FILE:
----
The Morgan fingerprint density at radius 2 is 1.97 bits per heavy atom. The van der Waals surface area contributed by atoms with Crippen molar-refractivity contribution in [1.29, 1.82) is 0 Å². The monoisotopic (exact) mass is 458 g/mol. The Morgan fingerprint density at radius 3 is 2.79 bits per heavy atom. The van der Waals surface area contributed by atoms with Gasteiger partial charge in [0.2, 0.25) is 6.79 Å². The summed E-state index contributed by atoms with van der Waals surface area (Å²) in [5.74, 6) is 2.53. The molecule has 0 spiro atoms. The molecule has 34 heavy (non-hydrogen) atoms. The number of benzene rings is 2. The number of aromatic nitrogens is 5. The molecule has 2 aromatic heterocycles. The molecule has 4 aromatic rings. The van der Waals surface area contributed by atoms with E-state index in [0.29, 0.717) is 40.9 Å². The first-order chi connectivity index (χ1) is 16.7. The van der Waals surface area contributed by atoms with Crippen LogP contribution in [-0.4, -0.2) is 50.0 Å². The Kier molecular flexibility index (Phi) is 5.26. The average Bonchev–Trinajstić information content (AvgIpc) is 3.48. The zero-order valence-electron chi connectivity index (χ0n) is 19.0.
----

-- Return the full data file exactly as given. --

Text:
The Morgan fingerprint density at radius 2 is 1.97 bits per heavy atom. The van der Waals surface area contributed by atoms with Crippen molar-refractivity contribution in [1.29, 1.82) is 0 Å². The monoisotopic (exact) mass is 458 g/mol. The Morgan fingerprint density at radius 3 is 2.79 bits per heavy atom. The van der Waals surface area contributed by atoms with Gasteiger partial charge in [0.2, 0.25) is 6.79 Å². The summed E-state index contributed by atoms with van der Waals surface area (Å²) in [5.74, 6) is 2.53. The molecule has 0 spiro atoms. The molecule has 34 heavy (non-hydrogen) atoms. The number of benzene rings is 2. The number of aromatic nitrogens is 5. The molecule has 2 aromatic heterocycles. The molecule has 4 aromatic rings. The van der Waals surface area contributed by atoms with E-state index in [0.29, 0.717) is 40.9 Å². The first-order chi connectivity index (χ1) is 16.7. The van der Waals surface area contributed by atoms with Crippen LogP contribution in [-0.4, -0.2) is 50.0 Å². The Kier molecular flexibility index (Phi) is 5.26. The average Bonchev–Trinajstić information content (AvgIpc) is 3.48. The zero-order valence-electron chi connectivity index (χ0n) is 19.0.